Unemployment Compensation Under the CARES Act
As part of the CARES Act, Congress broadly expanded unemployment compensation and allocated federal funds to support state-based short-time (also sometimes known as “work sharing”) compensation programs.
The CARES Act offers broad and comprehensive unemployment compensation above and beyond that provided under state unemployment compensation laws. Subject to agreements entered into between states and the federal government, generally, individuals who are unemployed, partially employed or unable to work due to COVID-19 will be eligible to receive $600 per week in federal assistance, in addition to the weekly compensation calculated under state unemployment compensation laws. However, these programs do not benefit those who can work from home with pay or who are receiving sick leave or paid leave benefits.
Even individuals who have maxed out their use of state and federal unemployment compensation benefits, are not currently receiving any compensation, and are able and available to work and actively seeking work, are eligible for the program, which provides an additional 13 weeks of unemployment benefits (beyond what they would have otherwise been entitled to under state and federal laws). The additional 13 weeks include both the state-calculated amount of compensation plus $600 in federal funds.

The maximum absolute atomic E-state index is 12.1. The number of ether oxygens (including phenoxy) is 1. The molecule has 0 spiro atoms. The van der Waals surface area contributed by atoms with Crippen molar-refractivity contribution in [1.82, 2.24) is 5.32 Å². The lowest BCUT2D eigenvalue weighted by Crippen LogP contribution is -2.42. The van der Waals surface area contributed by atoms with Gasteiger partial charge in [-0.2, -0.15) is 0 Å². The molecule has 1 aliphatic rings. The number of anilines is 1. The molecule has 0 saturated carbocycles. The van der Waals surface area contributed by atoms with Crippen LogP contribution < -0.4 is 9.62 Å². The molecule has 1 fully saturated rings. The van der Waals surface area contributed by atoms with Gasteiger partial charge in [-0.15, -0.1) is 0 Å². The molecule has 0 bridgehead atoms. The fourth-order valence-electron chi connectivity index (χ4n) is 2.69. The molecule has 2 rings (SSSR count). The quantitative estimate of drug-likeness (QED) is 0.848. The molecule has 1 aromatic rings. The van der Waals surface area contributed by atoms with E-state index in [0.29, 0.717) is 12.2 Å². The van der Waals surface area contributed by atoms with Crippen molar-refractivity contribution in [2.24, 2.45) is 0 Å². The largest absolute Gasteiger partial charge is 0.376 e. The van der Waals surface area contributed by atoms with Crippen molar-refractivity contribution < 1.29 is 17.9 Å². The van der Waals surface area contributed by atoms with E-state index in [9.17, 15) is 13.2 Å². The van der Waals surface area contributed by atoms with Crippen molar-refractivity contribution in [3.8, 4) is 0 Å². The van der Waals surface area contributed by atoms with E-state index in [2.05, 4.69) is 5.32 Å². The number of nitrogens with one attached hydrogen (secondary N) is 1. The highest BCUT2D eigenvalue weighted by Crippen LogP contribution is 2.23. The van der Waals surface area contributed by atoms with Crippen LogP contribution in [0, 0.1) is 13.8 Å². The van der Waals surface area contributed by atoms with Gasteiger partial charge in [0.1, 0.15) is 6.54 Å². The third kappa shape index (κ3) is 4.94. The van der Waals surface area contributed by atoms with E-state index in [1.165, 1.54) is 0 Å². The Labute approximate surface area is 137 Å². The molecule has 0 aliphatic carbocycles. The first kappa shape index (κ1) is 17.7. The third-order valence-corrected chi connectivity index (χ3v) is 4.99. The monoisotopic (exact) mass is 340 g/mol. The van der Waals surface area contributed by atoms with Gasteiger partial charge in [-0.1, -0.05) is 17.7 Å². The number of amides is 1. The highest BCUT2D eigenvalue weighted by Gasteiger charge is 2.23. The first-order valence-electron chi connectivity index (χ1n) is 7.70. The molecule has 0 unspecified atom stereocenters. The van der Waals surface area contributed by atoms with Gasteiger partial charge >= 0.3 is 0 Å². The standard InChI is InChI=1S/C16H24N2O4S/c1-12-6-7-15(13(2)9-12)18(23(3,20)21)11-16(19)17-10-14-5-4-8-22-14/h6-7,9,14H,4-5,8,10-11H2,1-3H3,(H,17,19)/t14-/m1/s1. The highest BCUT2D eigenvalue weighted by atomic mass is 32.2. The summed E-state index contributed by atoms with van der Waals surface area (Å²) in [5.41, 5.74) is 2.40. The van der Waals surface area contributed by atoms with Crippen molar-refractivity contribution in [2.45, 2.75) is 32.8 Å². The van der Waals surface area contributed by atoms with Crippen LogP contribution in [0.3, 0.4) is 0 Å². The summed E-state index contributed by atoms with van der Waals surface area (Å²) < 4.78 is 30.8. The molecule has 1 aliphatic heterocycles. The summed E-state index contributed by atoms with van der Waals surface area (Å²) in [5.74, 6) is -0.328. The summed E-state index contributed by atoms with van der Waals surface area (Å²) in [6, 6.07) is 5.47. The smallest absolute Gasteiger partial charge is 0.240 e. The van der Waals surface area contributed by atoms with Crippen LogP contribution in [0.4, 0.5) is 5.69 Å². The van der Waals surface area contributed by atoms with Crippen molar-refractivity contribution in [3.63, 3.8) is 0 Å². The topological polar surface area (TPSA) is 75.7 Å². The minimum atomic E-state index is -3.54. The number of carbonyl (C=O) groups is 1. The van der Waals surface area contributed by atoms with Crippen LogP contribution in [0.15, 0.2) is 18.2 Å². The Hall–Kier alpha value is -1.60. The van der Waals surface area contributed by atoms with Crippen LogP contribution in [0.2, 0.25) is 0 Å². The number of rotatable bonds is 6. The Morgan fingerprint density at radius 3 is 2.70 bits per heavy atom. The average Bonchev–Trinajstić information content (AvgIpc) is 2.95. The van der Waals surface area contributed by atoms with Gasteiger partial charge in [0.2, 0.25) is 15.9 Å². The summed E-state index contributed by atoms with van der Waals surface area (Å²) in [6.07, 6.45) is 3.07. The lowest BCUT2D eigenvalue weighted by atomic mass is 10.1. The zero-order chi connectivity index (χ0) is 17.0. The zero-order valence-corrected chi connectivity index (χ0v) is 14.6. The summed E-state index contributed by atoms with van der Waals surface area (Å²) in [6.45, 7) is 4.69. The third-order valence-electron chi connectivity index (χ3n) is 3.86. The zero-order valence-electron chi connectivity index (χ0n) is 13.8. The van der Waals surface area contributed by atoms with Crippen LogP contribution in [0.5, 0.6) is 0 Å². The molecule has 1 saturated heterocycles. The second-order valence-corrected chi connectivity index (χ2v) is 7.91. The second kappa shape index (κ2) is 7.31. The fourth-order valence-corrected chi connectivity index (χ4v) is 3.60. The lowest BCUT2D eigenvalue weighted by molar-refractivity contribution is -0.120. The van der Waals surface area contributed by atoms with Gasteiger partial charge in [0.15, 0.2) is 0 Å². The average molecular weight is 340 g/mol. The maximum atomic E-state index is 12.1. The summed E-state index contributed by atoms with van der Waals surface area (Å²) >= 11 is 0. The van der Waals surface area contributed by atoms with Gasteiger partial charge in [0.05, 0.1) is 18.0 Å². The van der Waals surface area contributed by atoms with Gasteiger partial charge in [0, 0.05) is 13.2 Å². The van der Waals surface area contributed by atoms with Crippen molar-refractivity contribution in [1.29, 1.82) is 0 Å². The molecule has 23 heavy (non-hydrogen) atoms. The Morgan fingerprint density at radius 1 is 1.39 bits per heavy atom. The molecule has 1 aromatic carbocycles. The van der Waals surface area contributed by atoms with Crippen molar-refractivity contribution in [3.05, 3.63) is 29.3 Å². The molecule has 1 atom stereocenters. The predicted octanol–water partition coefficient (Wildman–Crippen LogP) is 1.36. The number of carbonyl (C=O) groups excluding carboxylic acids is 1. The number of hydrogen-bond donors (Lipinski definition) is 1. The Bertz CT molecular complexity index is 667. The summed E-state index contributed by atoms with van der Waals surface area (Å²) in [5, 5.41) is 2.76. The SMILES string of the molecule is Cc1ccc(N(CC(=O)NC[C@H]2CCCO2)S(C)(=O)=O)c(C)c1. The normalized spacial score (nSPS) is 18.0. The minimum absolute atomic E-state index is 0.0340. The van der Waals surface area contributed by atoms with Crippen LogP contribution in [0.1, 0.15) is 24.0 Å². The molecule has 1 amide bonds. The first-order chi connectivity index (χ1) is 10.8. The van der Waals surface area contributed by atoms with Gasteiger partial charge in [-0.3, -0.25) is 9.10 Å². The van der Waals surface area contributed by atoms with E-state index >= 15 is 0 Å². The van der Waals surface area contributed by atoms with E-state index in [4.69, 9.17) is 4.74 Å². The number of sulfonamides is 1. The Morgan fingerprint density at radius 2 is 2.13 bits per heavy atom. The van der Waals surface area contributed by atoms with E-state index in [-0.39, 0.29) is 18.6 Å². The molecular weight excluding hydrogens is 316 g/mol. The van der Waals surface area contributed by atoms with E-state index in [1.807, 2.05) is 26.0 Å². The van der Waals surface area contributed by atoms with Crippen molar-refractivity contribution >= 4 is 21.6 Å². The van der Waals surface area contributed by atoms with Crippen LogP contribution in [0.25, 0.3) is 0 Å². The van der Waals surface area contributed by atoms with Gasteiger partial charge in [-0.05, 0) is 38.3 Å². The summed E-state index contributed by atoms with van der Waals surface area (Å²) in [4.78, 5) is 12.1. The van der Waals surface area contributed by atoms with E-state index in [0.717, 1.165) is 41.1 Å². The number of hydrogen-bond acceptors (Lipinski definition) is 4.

Note that, for self-employed individuals, the weekly benefit amount is calculated according to standard federal disaster unemployment benefit guidelines, in addition to the $600 Federal Pandemic Unemployment Compensation.
Short-Time Compensation Programs and Grants
Under the CARES Act, states are eligible to receive funding from the federal government for short-time compensation programs and associated grants.
Short-time compensation plans are special agreements between a state government and an employer, whereby the employer reduces employee work hours by greater than 10% to avoid layoffs and splits with the state government half of the cost incurred. The short-time compensation program must be eligible under IRC 3306(v). Most states have similar, more limited versions of such programs and refer to them as “work sharing” programs. Although the program under the statute is administered by the state, the federal government will reimburse 100% of the state’s cost of running the program.
What is the ultimate impact of the CARES Act?
The CARES Act was drafted to increase drastically the scope of unemployment compensation in this time of crisis. Employees who are laid off or have their compensation drastically reduced below state maximum benefits levels are likely to fit a category eligible for benefits. As of the writing of this article, the House Ways and Means Committee had published the following information: Provisions Related to Unemployment Compensation in the Senate-passed CARES Act.